- Allows an accounting company to see how much work has gone into each project, making it easier to establish how things could be done more efficiently going forward.
- Can be time-consuming to track every hour spent on a project
- Client may receive a higher-than-expected bill at the end of the project, which they may dispute if they don’t agree with your costs.
If the competition for the services you offer is strong, then competition-based pricing may work for you. Here, you establish what your competitors are charging and base your pricing model on this. The key here is differentiation: what can you do to make yourself stand out from the crowd?
You may want to provide a similar service but at a lower price than competitors. You may want to charge the same but offer a better level of service. You may want to offer a far superior service and charge more to reflect this.
Even if you don’t adopt a competition-based approach, it’s still useful to research your competitors’ pricing so you can gain a full understanding of the market, and where your accounting company sits.
- Can reduce the number of projects lost to competitors
- Can prove a useful marketing tool
- Choosing a reactive rather than proactive pricing model may not be sustainable
- May require regular updates if competitor pricing changes
- Prices may be set too low to meet your costs
- Could be hard to make your business stand out from the crowd
Value-based pricing requires a strong understanding of your target market: it’s based on what your clients are willing to pay, and the value they perceive your services to have. You’ll need to understand your competitors and what they are doing, research the market, and segment your client base to establish the lay of the land. Once you have this information you can work out what makes your accounting company stand out from the others and set your prices accordingly.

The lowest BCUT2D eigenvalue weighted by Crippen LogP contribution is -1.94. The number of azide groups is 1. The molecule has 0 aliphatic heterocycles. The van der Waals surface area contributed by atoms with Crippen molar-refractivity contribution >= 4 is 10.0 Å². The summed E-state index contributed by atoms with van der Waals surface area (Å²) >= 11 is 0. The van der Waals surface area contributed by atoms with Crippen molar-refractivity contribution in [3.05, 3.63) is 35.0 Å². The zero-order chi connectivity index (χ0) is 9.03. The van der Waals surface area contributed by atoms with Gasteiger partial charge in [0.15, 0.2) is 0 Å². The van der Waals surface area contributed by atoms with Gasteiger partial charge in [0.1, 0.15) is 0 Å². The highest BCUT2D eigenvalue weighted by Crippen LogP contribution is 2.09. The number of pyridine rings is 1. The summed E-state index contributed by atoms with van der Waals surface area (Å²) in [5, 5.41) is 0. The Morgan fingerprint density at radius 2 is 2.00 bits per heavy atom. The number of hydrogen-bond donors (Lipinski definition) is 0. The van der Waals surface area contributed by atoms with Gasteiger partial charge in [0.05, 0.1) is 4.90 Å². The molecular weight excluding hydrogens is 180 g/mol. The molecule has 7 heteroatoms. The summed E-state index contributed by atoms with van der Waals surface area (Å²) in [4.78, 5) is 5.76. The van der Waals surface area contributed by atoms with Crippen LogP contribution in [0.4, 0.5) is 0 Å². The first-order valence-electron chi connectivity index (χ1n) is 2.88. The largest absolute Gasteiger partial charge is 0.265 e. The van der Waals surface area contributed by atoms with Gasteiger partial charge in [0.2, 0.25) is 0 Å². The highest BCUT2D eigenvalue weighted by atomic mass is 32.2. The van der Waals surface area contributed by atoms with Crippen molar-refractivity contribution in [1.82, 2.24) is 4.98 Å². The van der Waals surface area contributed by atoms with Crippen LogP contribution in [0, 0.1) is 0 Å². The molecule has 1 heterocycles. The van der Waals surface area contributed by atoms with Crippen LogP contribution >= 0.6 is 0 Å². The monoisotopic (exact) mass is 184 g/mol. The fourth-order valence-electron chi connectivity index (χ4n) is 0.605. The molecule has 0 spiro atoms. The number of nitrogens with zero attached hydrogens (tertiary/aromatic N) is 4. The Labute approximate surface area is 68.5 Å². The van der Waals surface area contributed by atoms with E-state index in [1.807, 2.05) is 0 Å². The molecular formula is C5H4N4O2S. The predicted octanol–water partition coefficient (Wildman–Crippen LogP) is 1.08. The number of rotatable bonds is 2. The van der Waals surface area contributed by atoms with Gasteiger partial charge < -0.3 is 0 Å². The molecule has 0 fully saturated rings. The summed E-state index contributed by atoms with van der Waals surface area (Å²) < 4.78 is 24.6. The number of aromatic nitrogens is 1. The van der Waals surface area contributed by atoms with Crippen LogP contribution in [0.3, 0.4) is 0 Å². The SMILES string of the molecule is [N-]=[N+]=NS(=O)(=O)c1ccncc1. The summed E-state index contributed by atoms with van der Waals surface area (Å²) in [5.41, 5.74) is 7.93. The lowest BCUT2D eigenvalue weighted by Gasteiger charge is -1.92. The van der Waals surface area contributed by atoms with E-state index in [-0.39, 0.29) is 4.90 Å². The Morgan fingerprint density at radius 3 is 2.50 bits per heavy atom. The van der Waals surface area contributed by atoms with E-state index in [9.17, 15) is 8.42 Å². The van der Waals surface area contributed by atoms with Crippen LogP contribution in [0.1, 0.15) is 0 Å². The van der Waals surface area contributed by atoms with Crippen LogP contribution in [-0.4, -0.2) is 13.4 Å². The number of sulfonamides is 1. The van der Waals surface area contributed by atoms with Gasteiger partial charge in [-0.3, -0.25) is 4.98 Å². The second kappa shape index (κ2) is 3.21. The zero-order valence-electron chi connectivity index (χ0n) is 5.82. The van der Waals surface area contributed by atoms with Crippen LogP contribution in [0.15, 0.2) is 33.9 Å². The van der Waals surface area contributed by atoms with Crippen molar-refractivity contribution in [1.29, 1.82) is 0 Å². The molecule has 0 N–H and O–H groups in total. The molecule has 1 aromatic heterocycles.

- Charging for value rather than time can improve efficacy
- Client bills will not fluctuate as you will give them a set price
- If used well, can improve client loyalty
- May encourage you and your team to learn new skills to improve perceived value
- Requires a great deal of customer, market and competitor research
- Less formulaic than other pricing models, so projects can take time to cost up
Value your service – and your clients
Implementing a model to determine the accounting fees you charge may seem like a challenge – but it’s one that’s certainly worth your while. Charging clients on an ad hoc basis has the potential to devalue the service you offer and can cause confusion for clients, which can have a knock-on effect on loyalty.
Once you’ve chosen a pricing model, stick with it. It may take some time to get used to but allow time to see if it’s working for you. You’ll be able to analyse your chosen strategy periodically down the line and change it if necessary.
Above all, the most important thing is to value the service that you provide, and to value your clients. This sense of value will determine how much your clients are willing to pay and therefore how much you can charge. Finding that sweet spot between profit and client satisfaction is where you need to be – and remember, you need not go it alone. As an ICPA member, you can access a wealth of benefits that can help you to get your practice to exactly where you want it to be.